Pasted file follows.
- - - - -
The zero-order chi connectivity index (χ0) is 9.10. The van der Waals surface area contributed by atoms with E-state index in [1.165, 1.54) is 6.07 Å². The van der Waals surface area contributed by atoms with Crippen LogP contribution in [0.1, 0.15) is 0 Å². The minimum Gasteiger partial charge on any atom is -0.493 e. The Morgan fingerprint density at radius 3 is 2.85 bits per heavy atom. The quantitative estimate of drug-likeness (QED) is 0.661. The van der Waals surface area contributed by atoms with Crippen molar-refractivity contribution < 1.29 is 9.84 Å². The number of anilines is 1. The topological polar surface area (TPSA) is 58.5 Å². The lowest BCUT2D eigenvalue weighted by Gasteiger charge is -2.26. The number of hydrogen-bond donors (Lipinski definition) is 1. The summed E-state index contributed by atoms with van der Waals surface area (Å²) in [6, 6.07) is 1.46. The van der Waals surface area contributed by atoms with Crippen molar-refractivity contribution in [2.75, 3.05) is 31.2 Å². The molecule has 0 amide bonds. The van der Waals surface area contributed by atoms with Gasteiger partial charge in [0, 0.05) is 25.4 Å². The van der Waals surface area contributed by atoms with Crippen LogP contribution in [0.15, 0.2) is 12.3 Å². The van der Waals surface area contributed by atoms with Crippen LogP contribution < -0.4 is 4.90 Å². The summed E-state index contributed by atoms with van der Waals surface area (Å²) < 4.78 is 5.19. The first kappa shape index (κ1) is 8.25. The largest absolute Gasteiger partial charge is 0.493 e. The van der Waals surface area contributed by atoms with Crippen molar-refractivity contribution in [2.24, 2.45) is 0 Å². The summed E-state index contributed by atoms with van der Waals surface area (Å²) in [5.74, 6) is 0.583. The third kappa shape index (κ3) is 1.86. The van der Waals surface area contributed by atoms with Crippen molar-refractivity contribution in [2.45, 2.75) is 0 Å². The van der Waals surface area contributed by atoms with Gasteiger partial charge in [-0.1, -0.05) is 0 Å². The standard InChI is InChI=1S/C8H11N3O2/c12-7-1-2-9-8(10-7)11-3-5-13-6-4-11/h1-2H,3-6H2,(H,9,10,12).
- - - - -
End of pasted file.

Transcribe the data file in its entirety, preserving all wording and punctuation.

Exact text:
The zero-order chi connectivity index (χ0) is 9.10. The van der Waals surface area contributed by atoms with E-state index in [1.165, 1.54) is 6.07 Å². The van der Waals surface area contributed by atoms with Crippen LogP contribution in [0.1, 0.15) is 0 Å². The minimum Gasteiger partial charge on any atom is -0.493 e. The Morgan fingerprint density at radius 3 is 2.85 bits per heavy atom. The quantitative estimate of drug-likeness (QED) is 0.661. The van der Waals surface area contributed by atoms with Crippen molar-refractivity contribution < 1.29 is 9.84 Å². The number of anilines is 1. The topological polar surface area (TPSA) is 58.5 Å². The lowest BCUT2D eigenvalue weighted by Gasteiger charge is -2.26. The number of hydrogen-bond donors (Lipinski definition) is 1. The summed E-state index contributed by atoms with van der Waals surface area (Å²) in [6, 6.07) is 1.46. The van der Waals surface area contributed by atoms with Crippen molar-refractivity contribution in [2.75, 3.05) is 31.2 Å². The molecule has 0 amide bonds. The van der Waals surface area contributed by atoms with Gasteiger partial charge in [0, 0.05) is 25.4 Å². The van der Waals surface area contributed by atoms with Crippen LogP contribution in [0.15, 0.2) is 12.3 Å². The van der Waals surface area contributed by atoms with Crippen LogP contribution < -0.4 is 4.90 Å². The summed E-state index contributed by atoms with van der Waals surface area (Å²) < 4.78 is 5.19. The first kappa shape index (κ1) is 8.25. The largest absolute Gasteiger partial charge is 0.493 e. The van der Waals surface area contributed by atoms with Crippen molar-refractivity contribution in [2.24, 2.45) is 0 Å². The summed E-state index contributed by atoms with van der Waals surface area (Å²) in [5.74, 6) is 0.583. The third kappa shape index (κ3) is 1.86. The van der Waals surface area contributed by atoms with Crippen molar-refractivity contribution in [2.45, 2.75) is 0 Å². The van der Waals surface area contributed by atoms with Gasteiger partial charge in [-0.1, -0.05) is 0 Å². The standard InChI is InChI=1S/C8H11N3O2/c12-7-1-2-9-8(10-7)11-3-5-13-6-4-11/h1-2H,3-6H2,(H,9,10,12).